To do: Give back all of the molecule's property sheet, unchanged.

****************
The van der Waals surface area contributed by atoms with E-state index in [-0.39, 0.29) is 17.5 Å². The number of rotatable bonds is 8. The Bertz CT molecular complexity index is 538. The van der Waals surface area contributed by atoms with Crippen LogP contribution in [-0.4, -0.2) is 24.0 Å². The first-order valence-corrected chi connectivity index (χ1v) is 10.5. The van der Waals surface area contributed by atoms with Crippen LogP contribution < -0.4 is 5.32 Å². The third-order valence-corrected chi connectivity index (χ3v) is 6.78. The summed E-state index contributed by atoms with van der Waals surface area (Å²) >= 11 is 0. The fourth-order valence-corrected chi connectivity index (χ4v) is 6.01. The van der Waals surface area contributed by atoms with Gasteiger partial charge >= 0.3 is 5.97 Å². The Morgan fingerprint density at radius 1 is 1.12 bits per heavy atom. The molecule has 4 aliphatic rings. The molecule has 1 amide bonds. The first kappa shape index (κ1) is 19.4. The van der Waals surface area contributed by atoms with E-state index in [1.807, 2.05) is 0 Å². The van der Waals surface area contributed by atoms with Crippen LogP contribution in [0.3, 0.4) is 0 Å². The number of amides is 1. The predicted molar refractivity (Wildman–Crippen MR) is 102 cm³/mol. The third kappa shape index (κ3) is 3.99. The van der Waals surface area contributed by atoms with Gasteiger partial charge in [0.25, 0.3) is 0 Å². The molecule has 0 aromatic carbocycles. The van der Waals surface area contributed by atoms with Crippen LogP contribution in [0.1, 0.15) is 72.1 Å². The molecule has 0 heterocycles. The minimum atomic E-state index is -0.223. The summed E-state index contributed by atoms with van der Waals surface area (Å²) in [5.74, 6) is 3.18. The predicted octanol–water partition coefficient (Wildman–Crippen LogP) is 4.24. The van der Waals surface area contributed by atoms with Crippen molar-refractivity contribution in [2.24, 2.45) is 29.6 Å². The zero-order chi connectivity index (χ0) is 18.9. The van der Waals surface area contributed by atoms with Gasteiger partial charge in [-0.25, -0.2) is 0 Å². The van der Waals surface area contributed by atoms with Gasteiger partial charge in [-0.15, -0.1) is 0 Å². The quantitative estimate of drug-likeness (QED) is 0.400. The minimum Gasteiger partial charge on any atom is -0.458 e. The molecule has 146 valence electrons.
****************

The van der Waals surface area contributed by atoms with E-state index in [-0.39, 0.29) is 17.5 Å². The number of rotatable bonds is 8. The Bertz CT molecular complexity index is 538. The van der Waals surface area contributed by atoms with Crippen LogP contribution in [-0.4, -0.2) is 24.0 Å². The first-order valence-corrected chi connectivity index (χ1v) is 10.5. The van der Waals surface area contributed by atoms with Crippen LogP contribution < -0.4 is 5.32 Å². The third-order valence-corrected chi connectivity index (χ3v) is 6.78. The summed E-state index contributed by atoms with van der Waals surface area (Å²) >= 11 is 0. The fourth-order valence-corrected chi connectivity index (χ4v) is 6.01. The van der Waals surface area contributed by atoms with Gasteiger partial charge >= 0.3 is 5.97 Å². The Morgan fingerprint density at radius 1 is 1.12 bits per heavy atom. The molecule has 4 aliphatic rings. The molecule has 1 amide bonds. The first kappa shape index (κ1) is 19.4. The van der Waals surface area contributed by atoms with E-state index in [1.807, 2.05) is 0 Å². The van der Waals surface area contributed by atoms with Crippen LogP contribution in [0.3, 0.4) is 0 Å². The number of amides is 1. The predicted molar refractivity (Wildman–Crippen MR) is 102 cm³/mol. The third kappa shape index (κ3) is 3.99. The van der Waals surface area contributed by atoms with Gasteiger partial charge in [0.25, 0.3) is 0 Å². The molecule has 0 aromatic carbocycles. The van der Waals surface area contributed by atoms with Crippen LogP contribution in [0.1, 0.15) is 72.1 Å². The molecule has 0 heterocycles. The minimum atomic E-state index is -0.223. The summed E-state index contributed by atoms with van der Waals surface area (Å²) in [5.74, 6) is 3.18. The predicted octanol–water partition coefficient (Wildman–Crippen LogP) is 4.24. The van der Waals surface area contributed by atoms with Crippen molar-refractivity contribution in [2.24, 2.45) is 29.6 Å². The zero-order chi connectivity index (χ0) is 18.9. The van der Waals surface area contributed by atoms with Gasteiger partial charge in [-0.25, -0.2) is 0 Å². The van der Waals surface area contributed by atoms with Gasteiger partial charge in [-0.15, -0.1) is 0 Å². The quantitative estimate of drug-likeness (QED) is 0.400. The minimum Gasteiger partial charge on any atom is -0.458 e. The molecule has 146 valence electrons.